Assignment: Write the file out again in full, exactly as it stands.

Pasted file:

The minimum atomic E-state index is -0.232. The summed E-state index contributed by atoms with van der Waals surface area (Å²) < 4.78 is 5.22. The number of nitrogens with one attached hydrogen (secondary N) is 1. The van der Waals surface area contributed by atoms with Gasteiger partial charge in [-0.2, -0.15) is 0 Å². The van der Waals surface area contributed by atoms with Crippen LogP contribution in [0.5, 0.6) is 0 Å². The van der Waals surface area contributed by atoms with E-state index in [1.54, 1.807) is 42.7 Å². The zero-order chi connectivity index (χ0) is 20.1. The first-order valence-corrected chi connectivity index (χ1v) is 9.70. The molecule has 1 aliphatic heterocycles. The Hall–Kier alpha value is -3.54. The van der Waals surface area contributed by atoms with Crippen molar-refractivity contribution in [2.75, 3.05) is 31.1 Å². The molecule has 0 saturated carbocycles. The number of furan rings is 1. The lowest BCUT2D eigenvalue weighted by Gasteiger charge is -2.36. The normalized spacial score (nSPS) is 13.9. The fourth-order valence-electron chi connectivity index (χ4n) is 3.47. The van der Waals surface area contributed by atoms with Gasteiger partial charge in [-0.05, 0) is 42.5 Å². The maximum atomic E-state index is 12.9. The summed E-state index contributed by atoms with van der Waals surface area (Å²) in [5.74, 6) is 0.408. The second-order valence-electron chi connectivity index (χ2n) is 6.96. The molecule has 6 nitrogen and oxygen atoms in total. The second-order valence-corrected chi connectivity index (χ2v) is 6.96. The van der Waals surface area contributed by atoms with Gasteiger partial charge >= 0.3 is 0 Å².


The minimum atomic E-state index is -0.232. The summed E-state index contributed by atoms with van der Waals surface area (Å²) < 4.78 is 5.22. The number of nitrogens with one attached hydrogen (secondary N) is 1. The van der Waals surface area contributed by atoms with Gasteiger partial charge in [-0.2, -0.15) is 0 Å². The van der Waals surface area contributed by atoms with Crippen LogP contribution in [0.5, 0.6) is 0 Å². The van der Waals surface area contributed by atoms with E-state index in [1.54, 1.807) is 42.7 Å². The zero-order chi connectivity index (χ0) is 20.1. The first-order valence-corrected chi connectivity index (χ1v) is 9.70. The molecule has 1 aliphatic heterocycles. The Hall–Kier alpha value is -3.54. The van der Waals surface area contributed by atoms with Crippen molar-refractivity contribution in [2.75, 3.05) is 31.1 Å². The molecule has 0 saturated carbocycles. The number of furan rings is 1. The lowest BCUT2D eigenvalue weighted by Gasteiger charge is -2.36. The normalized spacial score (nSPS) is 13.9. The fourth-order valence-electron chi connectivity index (χ4n) is 3.47. The van der Waals surface area contributed by atoms with Gasteiger partial charge in [-0.05, 0) is 42.5 Å². The maximum atomic E-state index is 12.9. The summed E-state index contributed by atoms with van der Waals surface area (Å²) in [5.74, 6) is 0.408. The second-order valence-electron chi connectivity index (χ2n) is 6.96. The molecule has 6 nitrogen and oxygen atoms in total. The second-order valence-corrected chi connectivity index (χ2v) is 6.96. The van der Waals surface area contributed by atoms with Gasteiger partial charge >= 0.3 is 0 Å².